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Essays on International Communication
The two essays published here reflect insights and research done by my graduate students here at Webster University (Thailand). Hopefully, the context of these papers would give other scholars and students doing research in International or Global Communications some thoughts for further research. Any comments from researchers and readers of these essays will truly be appreciated.--Ed Farolan (farolan1@aol.com)

The Future Of Indonesian Films: From Domestic Oblivion To Global Recognition
by Ralph Tampubolon
"Constipation makes us work harder to achieve freedom … An example of how oppression leads to our creativity." Tag line of Sex. Violence. Blood. Gore. - directed by Jeff Chen, written by Chong Tze Chien and Alfian Sa'at (1998) Three homeless kids attempting to survive in the hectic streets of the urban city Yogyakarta while sharing a deserted corner of a market with their surrogate mother who has her own means of survival by selling handmade batik. Through her eyes, we see the Indonesian society in her daily encounters with the street children who work and live off the harsh and sleazy world of adults. In a rich and precise style that has already been compared with Japan's Shohei Imamura, director Garin Nugroho combines lyricism with shocking reality, strengthened by the natural acting of all who took part. The result, Daun Di Atas Bantal (Leaf On A Pillow) reaped extraordinary box-office success in Indonesia upon its release in 1998 and has toured the world since then while subsequently receiving good reviews from the international film critics and reviewers - including the jurors at Cannes. Enticed? Not quite? Try this next one. The lives and problems of young urbanites of the 90s in Jakarta rendered as a mixture of comedy, drama and action. The dilemmas of four young people, forced by trying circumstances to make a desperate yet pragmatic choice for a better life. Invited to festivals throughout the world this past year, Kuldesak (Cul-De-Sac/Dead End) deals with how one struggles to achieve one's dreams of happiness while confronting changes in values in a modern metropolis. The film, directed by four up-and-coming Indonesian directors who promise to bring us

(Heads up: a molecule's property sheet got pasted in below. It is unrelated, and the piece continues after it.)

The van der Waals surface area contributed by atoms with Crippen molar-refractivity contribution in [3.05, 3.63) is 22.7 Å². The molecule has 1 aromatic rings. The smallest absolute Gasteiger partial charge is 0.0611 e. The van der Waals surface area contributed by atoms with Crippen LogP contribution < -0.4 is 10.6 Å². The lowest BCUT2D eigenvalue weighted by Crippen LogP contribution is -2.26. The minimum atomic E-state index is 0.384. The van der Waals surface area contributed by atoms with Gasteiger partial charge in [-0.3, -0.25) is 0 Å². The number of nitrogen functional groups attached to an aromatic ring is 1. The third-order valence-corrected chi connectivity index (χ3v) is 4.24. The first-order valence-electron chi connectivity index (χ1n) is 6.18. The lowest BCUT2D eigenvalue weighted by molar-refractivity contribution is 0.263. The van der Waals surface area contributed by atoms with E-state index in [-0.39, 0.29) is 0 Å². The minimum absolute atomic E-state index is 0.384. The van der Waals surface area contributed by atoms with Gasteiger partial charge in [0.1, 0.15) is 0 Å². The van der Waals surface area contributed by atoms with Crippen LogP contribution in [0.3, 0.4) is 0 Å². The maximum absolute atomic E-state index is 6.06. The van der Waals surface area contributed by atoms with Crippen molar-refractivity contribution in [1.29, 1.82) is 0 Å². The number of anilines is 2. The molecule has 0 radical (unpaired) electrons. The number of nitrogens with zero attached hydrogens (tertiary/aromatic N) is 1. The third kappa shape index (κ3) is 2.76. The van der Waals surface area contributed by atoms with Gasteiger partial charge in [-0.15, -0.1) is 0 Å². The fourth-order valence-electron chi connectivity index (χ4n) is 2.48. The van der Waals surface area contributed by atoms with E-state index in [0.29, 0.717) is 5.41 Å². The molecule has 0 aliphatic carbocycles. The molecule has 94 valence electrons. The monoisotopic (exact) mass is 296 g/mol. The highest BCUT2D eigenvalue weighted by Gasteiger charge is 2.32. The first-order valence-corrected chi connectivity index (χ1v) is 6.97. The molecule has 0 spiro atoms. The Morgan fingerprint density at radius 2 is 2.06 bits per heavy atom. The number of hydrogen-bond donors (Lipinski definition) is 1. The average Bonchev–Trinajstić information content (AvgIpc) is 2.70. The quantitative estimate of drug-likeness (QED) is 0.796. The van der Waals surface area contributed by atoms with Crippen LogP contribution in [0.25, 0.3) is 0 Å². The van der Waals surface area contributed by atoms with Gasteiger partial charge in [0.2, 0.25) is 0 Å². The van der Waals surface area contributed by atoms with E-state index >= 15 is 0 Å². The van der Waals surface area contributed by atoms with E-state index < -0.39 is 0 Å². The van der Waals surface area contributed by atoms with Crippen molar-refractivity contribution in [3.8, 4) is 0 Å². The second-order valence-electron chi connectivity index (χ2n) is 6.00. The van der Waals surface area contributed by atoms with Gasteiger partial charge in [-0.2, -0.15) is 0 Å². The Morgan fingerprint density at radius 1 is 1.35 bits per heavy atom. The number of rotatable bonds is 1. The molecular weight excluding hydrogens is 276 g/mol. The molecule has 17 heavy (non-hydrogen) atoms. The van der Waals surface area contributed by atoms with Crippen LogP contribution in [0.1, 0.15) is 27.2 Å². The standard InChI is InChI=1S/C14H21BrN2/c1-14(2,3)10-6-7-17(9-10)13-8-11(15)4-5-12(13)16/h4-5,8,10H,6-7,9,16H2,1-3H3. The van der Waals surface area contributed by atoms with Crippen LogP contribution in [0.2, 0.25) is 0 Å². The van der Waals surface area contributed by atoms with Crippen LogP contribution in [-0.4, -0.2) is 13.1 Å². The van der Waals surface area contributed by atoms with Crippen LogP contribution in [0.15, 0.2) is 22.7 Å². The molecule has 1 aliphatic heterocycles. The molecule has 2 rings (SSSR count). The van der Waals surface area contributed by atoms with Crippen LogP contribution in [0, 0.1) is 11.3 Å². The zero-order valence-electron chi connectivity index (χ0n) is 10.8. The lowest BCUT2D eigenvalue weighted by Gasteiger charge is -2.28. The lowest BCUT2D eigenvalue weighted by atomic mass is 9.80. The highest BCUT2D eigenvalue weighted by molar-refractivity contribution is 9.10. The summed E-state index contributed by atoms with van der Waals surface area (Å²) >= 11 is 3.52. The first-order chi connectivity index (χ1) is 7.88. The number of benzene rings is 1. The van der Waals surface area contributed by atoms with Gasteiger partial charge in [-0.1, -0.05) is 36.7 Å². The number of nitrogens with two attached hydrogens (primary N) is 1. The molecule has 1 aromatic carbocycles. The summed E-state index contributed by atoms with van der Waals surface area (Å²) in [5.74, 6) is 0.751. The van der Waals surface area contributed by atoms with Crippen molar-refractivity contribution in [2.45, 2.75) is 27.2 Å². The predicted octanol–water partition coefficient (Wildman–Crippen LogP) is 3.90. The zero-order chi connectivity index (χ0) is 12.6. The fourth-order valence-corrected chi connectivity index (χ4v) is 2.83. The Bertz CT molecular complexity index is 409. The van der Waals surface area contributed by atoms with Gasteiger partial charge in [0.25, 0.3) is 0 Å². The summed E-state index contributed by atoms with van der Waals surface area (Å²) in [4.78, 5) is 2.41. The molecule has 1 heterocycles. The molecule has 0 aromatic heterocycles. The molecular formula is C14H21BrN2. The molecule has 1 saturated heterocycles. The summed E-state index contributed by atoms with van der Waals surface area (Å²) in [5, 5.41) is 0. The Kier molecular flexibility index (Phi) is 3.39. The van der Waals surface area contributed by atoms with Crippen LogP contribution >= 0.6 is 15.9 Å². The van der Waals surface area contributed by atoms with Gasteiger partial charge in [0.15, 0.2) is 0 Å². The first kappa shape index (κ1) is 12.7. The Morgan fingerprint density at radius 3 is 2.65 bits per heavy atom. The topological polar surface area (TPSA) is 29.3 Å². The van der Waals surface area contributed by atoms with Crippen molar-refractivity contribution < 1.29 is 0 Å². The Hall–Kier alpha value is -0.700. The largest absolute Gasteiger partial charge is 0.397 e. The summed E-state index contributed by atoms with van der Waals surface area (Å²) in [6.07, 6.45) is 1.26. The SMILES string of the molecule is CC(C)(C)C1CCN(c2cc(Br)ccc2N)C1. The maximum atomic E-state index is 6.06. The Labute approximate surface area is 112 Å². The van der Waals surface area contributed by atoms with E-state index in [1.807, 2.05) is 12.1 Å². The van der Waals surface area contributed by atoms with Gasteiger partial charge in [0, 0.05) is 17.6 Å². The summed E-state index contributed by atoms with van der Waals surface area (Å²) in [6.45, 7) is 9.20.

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more exciting surprises, began pre-production in 1996 during the Suharto regime and was finally released five months after his resignation from 32 years of totalitarian authority. Not yet allured? Here's another. A village girl who is married to a 70-year-old Javanese aristocrat. He falls severely ill into a deep coma, then she tries to nurse him back to health by bargaining with the God of Death in the process of asking for her husband to be given more time on earth. Set in the city of Surakarta in decadent Java where men gamble and womanize, Sri was superbly filmed in 1999 by director Marselli Sumarno, who drew his inspiration from the wayang character Savitri, a woman who struggles to wrest her husband from the claws of death. The inspiration became a symbol, and the symbol gave birth to the screen characters in the films Kuldesak (1998) and Sri (1999) . Those three reviews above are descriptions of the latest (and scant) additions to the ever growing number of world cinema coming from Indonesia, the land of gemah ripah loh jinawi ; opulent in natural resources, but indigent in silver screen treasures for more than 10 years. In today's global communication age, films and its distribution channels (i.e. theaters, HBO, Cinemax, VHS, LD, CD-ROM, VCD, DVD, and the Net) have all played such profound roles in both preserving and reshaping the society's culture. In the United States, where the number of films released each year can be summed up toward infinity, it can be said that the American films are the American culture itself, and vice versa. [The most pertinent examples are the back-to-back releases of American Pie and American Beauty last year.] However, in Indonesia, the circumstances are barely the same - if not entirely the opposite. Feature films have been nothing but missing in action for the past 10 years due to the government's rigorous mishandling and censorship on the industry that fatally resulted in an ongoing stagnation in the flow of the public's creative ideas through the medium. Throughout the 1990s, the people's needs for a certain form of audio-visual entertainment were fulfilled by sinetron (a sobriquet of sinema elektronik or electronic cinema in the form of TV series) which have been highly productive, but hardly inventive. The ideas portrayed in general have just been nothing but uniformly 'soap' - revolving around utopian dreams, glamorous lifestyles, pseudo violence, and excessive gloom, all performed in such predictably staged and lowquality acting methods that in the end have done nothing except misguiding the viewers into the concept of inordinate materialism, disproportionate consumption, and an unattainable standard image of beauty. But in the past three years, the new generation of hungry filmmakers has started to show its reaction to the irresistible impulse coming from the growing number of independent films from North America and Europe along with the commercial success and critical acclaim they have all achieved. An effort to revive the national film industry has been seen of late through the production of a number of films like Fatahillah, Daun ……, Kuldesak, Telegram and Sri. They were all produced and released in the past three years and instantly generated promising reviews from the local and international audience and critics. Then in late November 1999, as a response to the revival of the ailing South East Asian film industries which had seen Bangkok launching its first international film festival in September 1998 and Manila following suit in July 1999, the Jakartans felt it was their time to join the race. The 1999 Jakarta International Film Festival (JIFFest) was launched and proved itself to be a huge success. All the other South East Asian regional festivals had effectively contributed to the success of JIFFest and in the end were highly commended for their collaboration. In addition, Jakarta's Cine Club (film society) has been rejuvenating itself effectively since June 1998 after a two-year hiatus due to the nation's monetary crisis. What are prospects of rebuilding the platform for Indonesian films for the sake of putting them back in the